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Paul Tracy

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Prior to starting InvestingAnswers, Paul founded and managed one of the most influential investment research firms in America, with more than 2 million monthly readers. While there, Paul authored and edited thousands of financial research briefs, was published on Nasdaq. com, Yahoo Finance, and dozens of other prominent media outlets, and appeared as a guest expert at prominent radio shows and i...

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Updated September 30, 2020

What is a Yield Advantage?

Yield advantage is the difference between yields on two different securities issued by the same company. It is the additional amount an investor can expect to earn if he or she chooses one security over another.

How Does a Yield Advantage Work?

The formula for yield advantage is:

Yield Advantage = Yield on Security A - Yield on Security B

Let's assume Company XYZ has two types of securities outstanding: 10,000,000 shares of common stock that pay $0.50 a year in dividends and $20,000,000 in convertible bonds that pay 7% interest per year (or $70 per $1,000 bond). The bonds are convertible into common stock.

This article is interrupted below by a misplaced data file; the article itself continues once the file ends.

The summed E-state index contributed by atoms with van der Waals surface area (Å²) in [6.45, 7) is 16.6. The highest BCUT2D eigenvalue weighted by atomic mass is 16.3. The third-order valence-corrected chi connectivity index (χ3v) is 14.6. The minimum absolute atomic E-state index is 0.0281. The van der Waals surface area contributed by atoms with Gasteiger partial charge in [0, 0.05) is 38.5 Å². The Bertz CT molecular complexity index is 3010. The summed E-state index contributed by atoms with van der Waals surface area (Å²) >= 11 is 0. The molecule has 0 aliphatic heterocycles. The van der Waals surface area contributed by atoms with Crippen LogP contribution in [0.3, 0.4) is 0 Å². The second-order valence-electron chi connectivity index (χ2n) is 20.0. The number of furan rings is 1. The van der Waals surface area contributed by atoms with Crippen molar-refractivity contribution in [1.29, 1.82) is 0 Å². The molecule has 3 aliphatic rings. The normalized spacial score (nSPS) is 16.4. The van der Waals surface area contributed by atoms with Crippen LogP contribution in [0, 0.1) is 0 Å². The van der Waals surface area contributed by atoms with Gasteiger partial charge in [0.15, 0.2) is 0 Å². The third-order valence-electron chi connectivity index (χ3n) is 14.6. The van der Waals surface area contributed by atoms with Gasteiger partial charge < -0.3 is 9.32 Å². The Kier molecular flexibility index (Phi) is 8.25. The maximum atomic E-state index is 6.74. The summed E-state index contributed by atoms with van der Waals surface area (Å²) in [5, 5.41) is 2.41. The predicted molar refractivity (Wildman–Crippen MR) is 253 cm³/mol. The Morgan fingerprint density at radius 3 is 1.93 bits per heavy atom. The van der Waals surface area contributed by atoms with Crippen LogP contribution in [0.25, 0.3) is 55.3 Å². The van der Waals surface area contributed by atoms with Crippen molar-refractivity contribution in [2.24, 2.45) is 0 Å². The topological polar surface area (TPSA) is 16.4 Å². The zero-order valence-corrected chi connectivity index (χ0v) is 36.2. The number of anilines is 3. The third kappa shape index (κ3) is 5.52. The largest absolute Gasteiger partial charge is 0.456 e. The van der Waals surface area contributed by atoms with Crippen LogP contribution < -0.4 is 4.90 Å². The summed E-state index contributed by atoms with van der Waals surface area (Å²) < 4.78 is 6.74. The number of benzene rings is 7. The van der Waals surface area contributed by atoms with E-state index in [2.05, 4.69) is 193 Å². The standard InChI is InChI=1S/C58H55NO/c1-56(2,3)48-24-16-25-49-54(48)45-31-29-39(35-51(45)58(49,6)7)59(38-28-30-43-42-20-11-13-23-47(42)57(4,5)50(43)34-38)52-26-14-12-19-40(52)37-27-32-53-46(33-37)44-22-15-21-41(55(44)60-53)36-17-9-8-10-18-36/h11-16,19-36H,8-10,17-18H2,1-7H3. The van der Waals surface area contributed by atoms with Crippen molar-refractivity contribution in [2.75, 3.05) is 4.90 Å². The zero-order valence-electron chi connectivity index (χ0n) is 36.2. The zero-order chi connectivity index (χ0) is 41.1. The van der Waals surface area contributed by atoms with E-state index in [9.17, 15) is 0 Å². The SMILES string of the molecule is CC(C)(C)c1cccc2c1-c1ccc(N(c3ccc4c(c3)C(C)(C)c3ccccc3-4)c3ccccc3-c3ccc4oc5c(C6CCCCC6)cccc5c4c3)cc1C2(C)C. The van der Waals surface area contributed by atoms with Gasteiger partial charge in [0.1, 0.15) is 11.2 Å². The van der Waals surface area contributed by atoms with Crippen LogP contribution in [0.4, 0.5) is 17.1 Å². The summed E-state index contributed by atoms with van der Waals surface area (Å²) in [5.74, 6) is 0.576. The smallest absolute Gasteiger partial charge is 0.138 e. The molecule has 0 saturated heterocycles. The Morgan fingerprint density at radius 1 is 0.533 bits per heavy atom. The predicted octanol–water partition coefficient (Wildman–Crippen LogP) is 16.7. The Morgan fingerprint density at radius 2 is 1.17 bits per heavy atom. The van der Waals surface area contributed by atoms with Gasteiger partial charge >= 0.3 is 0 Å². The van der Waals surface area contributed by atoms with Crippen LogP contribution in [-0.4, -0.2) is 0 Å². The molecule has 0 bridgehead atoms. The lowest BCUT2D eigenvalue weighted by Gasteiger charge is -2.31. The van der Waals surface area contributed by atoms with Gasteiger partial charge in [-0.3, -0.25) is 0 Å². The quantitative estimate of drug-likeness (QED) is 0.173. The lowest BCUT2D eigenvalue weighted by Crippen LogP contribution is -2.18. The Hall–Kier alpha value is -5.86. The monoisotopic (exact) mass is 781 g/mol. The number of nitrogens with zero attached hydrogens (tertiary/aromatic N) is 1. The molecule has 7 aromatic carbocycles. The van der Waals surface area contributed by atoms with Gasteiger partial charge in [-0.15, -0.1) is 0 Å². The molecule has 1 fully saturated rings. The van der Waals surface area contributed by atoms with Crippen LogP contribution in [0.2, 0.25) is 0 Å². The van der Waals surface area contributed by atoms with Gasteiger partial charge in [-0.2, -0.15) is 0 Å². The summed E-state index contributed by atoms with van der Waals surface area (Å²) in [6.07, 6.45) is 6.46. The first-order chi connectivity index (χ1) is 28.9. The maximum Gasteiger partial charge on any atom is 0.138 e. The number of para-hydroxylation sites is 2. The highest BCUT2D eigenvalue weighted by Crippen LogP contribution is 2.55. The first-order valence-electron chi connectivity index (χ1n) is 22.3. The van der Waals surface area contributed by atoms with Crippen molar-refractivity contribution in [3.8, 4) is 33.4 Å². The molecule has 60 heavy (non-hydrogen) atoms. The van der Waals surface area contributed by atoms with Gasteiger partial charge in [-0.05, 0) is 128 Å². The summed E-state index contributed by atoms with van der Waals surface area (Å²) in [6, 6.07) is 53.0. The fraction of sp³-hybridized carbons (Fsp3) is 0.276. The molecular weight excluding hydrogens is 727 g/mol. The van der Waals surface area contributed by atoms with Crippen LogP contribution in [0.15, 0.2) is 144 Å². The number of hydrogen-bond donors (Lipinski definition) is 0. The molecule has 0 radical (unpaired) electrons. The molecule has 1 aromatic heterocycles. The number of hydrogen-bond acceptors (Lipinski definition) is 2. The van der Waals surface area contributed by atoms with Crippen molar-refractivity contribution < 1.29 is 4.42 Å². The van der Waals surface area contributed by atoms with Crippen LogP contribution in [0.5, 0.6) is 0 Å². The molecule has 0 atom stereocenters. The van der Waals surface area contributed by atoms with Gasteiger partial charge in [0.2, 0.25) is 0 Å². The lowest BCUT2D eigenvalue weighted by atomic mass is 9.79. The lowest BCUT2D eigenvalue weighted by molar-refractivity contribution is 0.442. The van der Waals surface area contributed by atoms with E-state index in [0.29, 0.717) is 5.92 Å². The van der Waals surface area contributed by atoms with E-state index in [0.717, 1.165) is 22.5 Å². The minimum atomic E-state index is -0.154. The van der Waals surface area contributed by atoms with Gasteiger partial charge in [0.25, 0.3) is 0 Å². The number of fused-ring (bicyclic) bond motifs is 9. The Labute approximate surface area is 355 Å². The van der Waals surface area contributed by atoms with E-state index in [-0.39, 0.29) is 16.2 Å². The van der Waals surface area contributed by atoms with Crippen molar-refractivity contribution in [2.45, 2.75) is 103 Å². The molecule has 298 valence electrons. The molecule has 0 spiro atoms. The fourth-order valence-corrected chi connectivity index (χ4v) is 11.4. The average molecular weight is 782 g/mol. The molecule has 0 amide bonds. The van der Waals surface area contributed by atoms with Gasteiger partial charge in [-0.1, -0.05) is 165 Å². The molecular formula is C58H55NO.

If the stock is trading at $20 per share and the bonds are trading at $1,200 per bond, we first calculate the yields on each security:

Stock: $0.50 / $20 = 0.025 or 2.5%

Convertible Bonds: $70 / $1,200 = 0.0583 or 5.83%

Using the formula above, we can calculate that the yield advantage for the convertible bonds is: 5.83 - 2.5 = 3.33%

In this case, investors in Company XYZ earn a much higher yield on the convertible bonds than on the common shares.

Why Does a Yield Advantage Matter?

Yield advantage is helpful in evaluating a company's financial structure decisions. In some instances, it is also an indicator of how closely a company is monitoring that financial structure in an effort to preserve cash.

It is important to note, however, that in this example and countless others, simply "switching" to a security with a higher dividend yield is not always an easy decision.

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Paul has been a respected figure in the financial markets for more than two decades. Prior to starting InvestingAnswers, Paul founded and managed one of the most influential investment research firms in America, with more than 2 million monthly readers.

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